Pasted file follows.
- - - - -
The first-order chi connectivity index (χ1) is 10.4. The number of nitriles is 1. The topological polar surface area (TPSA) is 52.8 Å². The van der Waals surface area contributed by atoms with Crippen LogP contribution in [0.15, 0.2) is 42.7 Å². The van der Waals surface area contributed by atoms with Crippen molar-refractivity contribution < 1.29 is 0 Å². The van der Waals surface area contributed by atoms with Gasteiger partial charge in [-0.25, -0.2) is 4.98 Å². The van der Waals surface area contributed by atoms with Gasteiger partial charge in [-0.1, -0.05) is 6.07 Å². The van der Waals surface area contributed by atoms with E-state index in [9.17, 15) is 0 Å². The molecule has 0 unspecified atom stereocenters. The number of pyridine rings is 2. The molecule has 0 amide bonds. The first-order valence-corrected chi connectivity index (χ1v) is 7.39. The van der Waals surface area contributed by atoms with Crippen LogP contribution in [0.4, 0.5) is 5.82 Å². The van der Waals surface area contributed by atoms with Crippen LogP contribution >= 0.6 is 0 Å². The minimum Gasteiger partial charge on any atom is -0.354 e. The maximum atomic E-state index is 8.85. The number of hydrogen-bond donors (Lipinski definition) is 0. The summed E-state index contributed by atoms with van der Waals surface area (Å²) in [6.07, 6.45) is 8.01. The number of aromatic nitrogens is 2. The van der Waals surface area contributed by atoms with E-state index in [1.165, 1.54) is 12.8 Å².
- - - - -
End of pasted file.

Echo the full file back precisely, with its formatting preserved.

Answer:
The first-order chi connectivity index (χ1) is 10.4. The number of nitriles is 1. The topological polar surface area (TPSA) is 52.8 Å². The van der Waals surface area contributed by atoms with Crippen LogP contribution in [0.15, 0.2) is 42.7 Å². The van der Waals surface area contributed by atoms with Crippen molar-refractivity contribution < 1.29 is 0 Å². The van der Waals surface area contributed by atoms with Gasteiger partial charge in [-0.25, -0.2) is 4.98 Å². The van der Waals surface area contributed by atoms with Gasteiger partial charge in [-0.1, -0.05) is 6.07 Å². The van der Waals surface area contributed by atoms with E-state index in [9.17, 15) is 0 Å². The molecule has 0 unspecified atom stereocenters. The number of pyridine rings is 2. The molecule has 0 amide bonds. The first-order valence-corrected chi connectivity index (χ1v) is 7.39. The van der Waals surface area contributed by atoms with Crippen LogP contribution in [0.4, 0.5) is 5.82 Å². The van der Waals surface area contributed by atoms with Crippen LogP contribution >= 0.6 is 0 Å². The minimum Gasteiger partial charge on any atom is -0.354 e. The maximum atomic E-state index is 8.85. The number of hydrogen-bond donors (Lipinski definition) is 0. The summed E-state index contributed by atoms with van der Waals surface area (Å²) in [6.07, 6.45) is 8.01. The number of aromatic nitrogens is 2. The van der Waals surface area contributed by atoms with E-state index in [1.165, 1.54) is 12.8 Å².